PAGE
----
Saban Expecting Competitive A-Day

Nick Saban

There's a lot on the line for Alabama players in Saturday's A-Day Game, notably the opportunity to show what they can do in a game-like situation. And if the competition is not enough motivation, Alabama Coach Nick Saban has more.



When Alabama plays the spring game, there's a tangible reward on the line. Will it be steak or will it be beans and weenies?

Alabama will conclude spring practice with the A-Day Game at 1 p.m. CDT Saturday in Bryant-Denny Stadium. There is no admission charge, and Saban hopes for a large crowd, which also has a potential reward for the program since a large number of prospects will be on hand.

And though practice ends Saturday, the team will be back together Monday night for dinner. Two dinners, actually. On one side of the dining hall, with china and silverware and white linen tablecloths with roses in the centerpiece, players of the winning team will be waited on and served steak. On the other side, the losing team will line up and fill paper plates from a pot of beans and weenies. They will have paper towels for Napkins and plastic forks.

Saban expects a competitive game.

Following Thursday's polish up in shorts and helmets, Saban said, "It was our goal this week to finish spring practice and continue to improve. I was certainly encouraged today that the energy and intensity and enthusiasm was better. A lot of reps out there today, even though this was our third practice in shorts and helmets. I really do think that we've made a lot of progress this spring with a lot of players. Obviously we're not satisfied with where we are."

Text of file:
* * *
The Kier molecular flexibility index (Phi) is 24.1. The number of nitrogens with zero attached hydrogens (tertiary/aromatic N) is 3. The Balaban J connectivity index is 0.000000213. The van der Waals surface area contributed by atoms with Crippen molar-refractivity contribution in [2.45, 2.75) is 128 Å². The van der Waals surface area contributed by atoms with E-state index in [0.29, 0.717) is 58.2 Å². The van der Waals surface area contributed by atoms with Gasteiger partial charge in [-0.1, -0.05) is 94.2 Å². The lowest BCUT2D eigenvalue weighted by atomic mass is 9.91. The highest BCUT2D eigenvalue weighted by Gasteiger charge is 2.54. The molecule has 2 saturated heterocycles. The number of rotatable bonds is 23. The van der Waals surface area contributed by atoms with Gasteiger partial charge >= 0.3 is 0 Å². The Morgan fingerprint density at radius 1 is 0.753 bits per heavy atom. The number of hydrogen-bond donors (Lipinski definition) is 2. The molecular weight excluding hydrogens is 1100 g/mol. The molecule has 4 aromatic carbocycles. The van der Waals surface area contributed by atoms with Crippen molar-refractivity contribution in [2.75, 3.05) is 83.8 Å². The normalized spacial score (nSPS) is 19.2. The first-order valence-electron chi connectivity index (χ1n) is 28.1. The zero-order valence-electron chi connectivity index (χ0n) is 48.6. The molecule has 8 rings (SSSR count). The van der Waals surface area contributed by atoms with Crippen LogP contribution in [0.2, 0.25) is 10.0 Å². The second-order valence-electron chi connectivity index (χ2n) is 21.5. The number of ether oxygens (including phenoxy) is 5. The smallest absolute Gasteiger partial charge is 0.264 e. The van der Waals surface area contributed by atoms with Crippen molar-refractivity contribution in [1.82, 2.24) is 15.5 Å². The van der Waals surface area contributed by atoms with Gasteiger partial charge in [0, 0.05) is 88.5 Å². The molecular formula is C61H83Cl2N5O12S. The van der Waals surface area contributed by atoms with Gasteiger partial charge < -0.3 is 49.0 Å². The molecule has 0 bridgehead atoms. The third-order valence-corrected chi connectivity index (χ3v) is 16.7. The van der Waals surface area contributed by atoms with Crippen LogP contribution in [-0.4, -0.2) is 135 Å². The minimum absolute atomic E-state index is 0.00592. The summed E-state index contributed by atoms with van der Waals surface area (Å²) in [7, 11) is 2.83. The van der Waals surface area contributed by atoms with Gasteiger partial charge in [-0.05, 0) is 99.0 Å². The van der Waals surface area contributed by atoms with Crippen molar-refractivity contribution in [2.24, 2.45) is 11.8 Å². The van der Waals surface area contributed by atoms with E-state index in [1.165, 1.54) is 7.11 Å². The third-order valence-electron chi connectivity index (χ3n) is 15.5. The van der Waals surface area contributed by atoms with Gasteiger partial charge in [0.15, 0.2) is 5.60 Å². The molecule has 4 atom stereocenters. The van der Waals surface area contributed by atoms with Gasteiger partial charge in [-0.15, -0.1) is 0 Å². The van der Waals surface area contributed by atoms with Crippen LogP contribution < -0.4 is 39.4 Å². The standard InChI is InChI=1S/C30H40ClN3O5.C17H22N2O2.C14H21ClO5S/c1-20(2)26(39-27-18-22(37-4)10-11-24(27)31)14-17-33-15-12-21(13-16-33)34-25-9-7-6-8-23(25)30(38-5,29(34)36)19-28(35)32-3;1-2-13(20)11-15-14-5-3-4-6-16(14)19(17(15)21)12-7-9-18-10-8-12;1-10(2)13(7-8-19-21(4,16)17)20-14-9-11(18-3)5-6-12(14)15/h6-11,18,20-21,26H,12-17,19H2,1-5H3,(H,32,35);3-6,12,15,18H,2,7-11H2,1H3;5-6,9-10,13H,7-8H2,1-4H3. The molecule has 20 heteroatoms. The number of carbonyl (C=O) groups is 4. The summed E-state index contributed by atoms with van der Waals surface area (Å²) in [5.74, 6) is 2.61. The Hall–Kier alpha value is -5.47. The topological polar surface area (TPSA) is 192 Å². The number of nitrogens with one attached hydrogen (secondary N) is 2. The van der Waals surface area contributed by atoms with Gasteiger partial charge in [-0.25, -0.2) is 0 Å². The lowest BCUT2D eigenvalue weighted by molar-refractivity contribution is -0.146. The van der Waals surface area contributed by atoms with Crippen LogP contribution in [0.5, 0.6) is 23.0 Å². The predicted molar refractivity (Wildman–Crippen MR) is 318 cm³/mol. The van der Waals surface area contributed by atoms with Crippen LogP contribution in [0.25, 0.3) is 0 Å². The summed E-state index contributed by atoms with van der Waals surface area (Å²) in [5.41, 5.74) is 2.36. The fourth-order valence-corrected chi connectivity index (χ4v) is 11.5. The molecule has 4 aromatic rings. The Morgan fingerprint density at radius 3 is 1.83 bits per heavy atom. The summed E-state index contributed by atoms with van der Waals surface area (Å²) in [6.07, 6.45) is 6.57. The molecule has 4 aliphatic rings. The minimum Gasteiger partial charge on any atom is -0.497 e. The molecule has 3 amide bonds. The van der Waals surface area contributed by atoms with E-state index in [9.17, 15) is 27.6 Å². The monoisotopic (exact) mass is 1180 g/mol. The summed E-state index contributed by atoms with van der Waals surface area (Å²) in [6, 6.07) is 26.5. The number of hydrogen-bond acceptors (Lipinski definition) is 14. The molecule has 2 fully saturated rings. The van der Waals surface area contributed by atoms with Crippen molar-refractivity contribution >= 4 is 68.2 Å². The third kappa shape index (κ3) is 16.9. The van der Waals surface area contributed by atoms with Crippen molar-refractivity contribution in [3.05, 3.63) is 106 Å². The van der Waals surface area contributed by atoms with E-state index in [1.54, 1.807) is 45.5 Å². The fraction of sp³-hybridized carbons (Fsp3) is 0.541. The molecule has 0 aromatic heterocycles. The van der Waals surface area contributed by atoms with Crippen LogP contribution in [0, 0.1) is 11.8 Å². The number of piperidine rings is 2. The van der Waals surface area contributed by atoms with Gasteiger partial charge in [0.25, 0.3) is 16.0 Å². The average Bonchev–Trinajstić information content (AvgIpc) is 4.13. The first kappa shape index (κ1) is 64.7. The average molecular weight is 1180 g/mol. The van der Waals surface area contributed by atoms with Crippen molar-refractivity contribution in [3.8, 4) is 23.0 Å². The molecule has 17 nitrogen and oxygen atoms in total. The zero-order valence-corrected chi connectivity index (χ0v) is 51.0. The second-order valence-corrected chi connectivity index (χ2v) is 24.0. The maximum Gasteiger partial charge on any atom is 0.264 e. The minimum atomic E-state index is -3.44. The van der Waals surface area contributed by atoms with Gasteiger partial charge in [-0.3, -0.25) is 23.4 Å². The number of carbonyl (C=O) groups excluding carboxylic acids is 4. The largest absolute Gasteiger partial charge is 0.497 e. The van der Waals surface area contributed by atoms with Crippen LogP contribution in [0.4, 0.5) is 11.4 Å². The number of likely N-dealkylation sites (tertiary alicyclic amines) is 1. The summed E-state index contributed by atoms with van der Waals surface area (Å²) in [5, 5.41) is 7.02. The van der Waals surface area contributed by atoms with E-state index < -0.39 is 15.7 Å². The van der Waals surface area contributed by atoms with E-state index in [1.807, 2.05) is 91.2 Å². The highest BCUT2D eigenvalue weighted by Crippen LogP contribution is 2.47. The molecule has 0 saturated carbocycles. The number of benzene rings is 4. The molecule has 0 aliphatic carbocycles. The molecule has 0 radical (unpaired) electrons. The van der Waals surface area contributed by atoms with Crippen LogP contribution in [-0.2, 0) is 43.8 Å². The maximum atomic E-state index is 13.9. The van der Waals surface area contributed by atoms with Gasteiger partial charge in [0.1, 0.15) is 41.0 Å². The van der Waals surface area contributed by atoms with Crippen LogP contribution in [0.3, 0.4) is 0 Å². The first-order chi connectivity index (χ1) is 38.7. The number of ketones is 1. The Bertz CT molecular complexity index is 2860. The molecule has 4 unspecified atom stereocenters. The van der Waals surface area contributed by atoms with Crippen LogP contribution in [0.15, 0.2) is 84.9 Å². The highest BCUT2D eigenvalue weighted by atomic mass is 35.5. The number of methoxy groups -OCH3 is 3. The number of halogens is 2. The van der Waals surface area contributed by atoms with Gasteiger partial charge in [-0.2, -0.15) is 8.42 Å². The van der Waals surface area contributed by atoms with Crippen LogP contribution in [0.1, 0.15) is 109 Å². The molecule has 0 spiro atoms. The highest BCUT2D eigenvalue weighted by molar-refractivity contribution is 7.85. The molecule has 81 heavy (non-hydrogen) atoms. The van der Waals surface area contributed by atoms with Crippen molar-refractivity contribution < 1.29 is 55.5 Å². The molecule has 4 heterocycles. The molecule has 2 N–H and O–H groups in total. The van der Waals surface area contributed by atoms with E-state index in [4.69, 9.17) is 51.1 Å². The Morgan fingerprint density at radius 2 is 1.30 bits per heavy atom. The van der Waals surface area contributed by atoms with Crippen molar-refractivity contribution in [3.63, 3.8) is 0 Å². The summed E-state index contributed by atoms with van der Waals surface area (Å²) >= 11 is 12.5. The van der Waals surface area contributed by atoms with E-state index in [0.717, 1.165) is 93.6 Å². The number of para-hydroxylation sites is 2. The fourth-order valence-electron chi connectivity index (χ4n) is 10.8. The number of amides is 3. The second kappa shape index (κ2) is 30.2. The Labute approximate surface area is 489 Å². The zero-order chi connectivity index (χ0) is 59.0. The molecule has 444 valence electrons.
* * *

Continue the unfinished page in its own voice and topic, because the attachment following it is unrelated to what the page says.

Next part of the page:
He said he views the A-Day Game "a little bit like it's an exhbition game for our players and our team. It's an opportunity for them to go out and play a game-like circumstance, a game-like situation, and it's really your first opportunity as an individual, as a unit, or as a team, to really create an identity for who you are and how you play, how you compete, the kind of effort you give, the kind of toughness you play with, the kind of discipline you have to execute. The ability to focus on the next play regardless of what happened on the last play.

"Those things are important, I think, in being able to compete through the tough circumstances and adversity that we have in our league and the tough teams and tough places to play.

"This is important for us. I think it's important for us to have great support, as game-like as we can get it. With a lot of folks there that show a lot of interest and passion for this team, this particular team."

He pointed out that the format would have the first offense going against the first defense and the second offense playing against the second defense "so that it makes a very, very competitive game.

"That's how we want it to be."

And he wants that to be part of the attraction that brings out a big crowd.

He noted the weather forecast is for "a beautiful day."

Saban said, "For seven years, we've had a great response to A-Day. It's a great traditional day here for a lot of folks to come back here and a lot of activities for former players, A-Club folks, golf outings. A lot of fan interest and a lot of fan support.

"We'll have a ton of people here that are guys we're looking at for the future, in terms of recruits, that can be very much impressed by the energy, enthusiasm and passion that we show in this game. And I think it's a tradition and something that we're very proud of and something that has helped the program tremendously.

"I hope that we continue to show that kind of support for our team and the program. I think it's very, very beneficial."

As for his part in Monday's banquet, Saban said, "As the commissioner..."

Meaning, of course, that he always eats steak.

"The players were on me the other day saying, 'You have to choose a team,' because they get tired of me over there eating steak and not being on a team."

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